Tuesday, June 16, 2020

Ala Town Beer Festival - Beer City

Well... I've bit the bullet and decided to join two local mates and enter the Beer City Brewing competition.

The brief is a sessionable, fruity, Summer Beer, 500-1000L per group. The Shanghai Homebrewers decided to encourage three teams of home brewers to enter and I'm on one of the teams. Our group, "Side Hustle" involves myself and two instructors from SAS - Shanghai American School, John and Mike. John and Mike aspire to start their own brewing company, called "Side Hustle Brewing Co.," hence the team name.

We decided to brew 200L of and American Pale Ale style beer, called "Summer Job," with an aroma and flavour profile leaning towards tropical fruits, rather than citrus. I'll eventually put a recipe up in the BeerSmith Cloud, if its not already there. To help bolster the backbone of the fruity note we decided to use a yeast, called, "Levure Pop Ale," an hitherto unheard of yeast in hobby brewer and Craft Beer communities, (well... I can't find any mention of it on the web anywhere, except on the manufacturer's website,) as we had been given some samples to play around with - it was free!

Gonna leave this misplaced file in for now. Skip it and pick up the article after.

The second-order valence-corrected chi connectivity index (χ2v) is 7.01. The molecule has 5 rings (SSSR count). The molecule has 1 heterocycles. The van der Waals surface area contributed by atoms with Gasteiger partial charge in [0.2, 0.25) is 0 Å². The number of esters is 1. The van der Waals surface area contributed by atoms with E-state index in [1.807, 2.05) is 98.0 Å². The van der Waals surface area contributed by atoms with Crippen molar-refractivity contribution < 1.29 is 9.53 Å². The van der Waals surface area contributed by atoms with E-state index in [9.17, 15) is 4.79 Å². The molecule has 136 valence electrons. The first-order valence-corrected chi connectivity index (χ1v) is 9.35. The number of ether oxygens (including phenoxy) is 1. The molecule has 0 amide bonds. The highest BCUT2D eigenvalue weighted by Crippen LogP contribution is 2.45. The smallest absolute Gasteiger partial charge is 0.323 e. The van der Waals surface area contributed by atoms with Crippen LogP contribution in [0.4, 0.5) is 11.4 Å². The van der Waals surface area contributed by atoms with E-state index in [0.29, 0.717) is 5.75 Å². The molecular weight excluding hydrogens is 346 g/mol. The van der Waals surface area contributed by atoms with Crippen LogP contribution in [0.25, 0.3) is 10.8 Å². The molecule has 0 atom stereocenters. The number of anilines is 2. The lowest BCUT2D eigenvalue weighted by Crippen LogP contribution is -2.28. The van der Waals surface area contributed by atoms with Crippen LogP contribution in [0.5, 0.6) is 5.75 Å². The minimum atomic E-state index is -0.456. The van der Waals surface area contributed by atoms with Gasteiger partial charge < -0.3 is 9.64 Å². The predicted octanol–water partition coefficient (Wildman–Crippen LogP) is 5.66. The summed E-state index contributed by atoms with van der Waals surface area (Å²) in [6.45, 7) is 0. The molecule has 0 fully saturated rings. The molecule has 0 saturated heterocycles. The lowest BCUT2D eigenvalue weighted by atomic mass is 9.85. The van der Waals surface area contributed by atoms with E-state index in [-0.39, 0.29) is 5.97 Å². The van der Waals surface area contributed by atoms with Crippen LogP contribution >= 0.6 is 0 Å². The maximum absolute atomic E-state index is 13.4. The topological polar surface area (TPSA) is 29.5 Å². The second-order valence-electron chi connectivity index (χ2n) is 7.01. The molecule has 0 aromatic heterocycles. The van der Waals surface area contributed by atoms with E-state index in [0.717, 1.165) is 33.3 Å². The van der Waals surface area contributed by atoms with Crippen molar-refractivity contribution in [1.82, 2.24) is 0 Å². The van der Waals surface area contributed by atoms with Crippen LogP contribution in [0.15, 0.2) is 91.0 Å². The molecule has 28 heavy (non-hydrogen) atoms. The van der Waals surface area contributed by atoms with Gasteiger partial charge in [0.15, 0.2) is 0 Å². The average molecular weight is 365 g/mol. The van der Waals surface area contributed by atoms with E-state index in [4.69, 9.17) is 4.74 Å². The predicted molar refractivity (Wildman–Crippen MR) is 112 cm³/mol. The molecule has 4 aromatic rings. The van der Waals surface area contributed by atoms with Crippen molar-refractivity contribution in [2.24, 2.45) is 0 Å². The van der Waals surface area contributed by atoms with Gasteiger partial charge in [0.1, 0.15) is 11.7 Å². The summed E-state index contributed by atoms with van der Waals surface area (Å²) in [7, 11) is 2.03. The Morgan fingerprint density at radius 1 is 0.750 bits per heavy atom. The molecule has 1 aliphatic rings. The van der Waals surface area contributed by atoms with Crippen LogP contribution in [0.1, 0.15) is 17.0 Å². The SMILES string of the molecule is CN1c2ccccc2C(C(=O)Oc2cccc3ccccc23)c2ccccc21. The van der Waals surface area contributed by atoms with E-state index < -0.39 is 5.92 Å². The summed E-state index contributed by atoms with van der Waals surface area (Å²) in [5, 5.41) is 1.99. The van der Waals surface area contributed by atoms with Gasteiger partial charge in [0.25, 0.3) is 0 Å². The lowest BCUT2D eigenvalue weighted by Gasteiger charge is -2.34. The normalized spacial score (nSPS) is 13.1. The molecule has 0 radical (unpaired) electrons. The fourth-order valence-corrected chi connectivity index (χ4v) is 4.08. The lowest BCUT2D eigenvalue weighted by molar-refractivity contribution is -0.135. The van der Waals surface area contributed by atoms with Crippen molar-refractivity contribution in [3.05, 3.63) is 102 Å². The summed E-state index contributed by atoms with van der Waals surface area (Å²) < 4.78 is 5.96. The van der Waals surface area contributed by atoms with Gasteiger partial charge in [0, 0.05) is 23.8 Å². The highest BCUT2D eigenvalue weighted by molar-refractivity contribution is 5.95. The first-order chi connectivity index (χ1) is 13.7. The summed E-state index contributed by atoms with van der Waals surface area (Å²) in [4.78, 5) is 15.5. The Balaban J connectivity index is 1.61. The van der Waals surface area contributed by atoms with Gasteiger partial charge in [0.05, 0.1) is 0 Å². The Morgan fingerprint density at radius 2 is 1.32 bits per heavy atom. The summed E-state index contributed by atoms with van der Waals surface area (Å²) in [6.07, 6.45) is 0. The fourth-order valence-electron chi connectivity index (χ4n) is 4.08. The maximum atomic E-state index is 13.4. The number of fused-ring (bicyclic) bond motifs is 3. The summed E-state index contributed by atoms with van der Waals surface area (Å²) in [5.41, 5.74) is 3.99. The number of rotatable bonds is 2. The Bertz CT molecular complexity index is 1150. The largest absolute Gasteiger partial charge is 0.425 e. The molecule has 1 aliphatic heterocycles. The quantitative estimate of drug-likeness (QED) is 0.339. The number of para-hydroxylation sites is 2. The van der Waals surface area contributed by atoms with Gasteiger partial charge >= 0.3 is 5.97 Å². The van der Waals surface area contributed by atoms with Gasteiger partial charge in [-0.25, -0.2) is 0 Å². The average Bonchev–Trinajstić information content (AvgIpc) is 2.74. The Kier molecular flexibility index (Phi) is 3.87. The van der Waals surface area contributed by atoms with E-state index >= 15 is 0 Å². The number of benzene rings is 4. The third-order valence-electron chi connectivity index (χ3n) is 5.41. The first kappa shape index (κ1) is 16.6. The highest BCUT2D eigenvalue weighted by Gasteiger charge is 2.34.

The specs looked pretty encouraging and this was about as experimental as it gets. Free, and not a whisper about it, untried... that's pretty ballsy, daring, and experimental, if you ask me. My call, and it made the others, shall we say, somewhat nervous. I have to admit though, I contacted the manufacturer and their parent company to get further information from them but to date, two weeks later I have still had no word from them. That's disappointing, because the yeast is a beast of a performer, and does what it says, beautifully!

To brew the beer we had to check in to a government certified brewery - we chose to use Shanghai Brewhouse. We found Kevin to be really helpful and supportive, and we couldn't have been more happy with his help, it was excellent.
Me and the Zong Ru 200L Nano Brehouse

John and I loading the grain bill

One of the specific gravity measurements

Kevin up the ladder, with Mike waiting to dry hop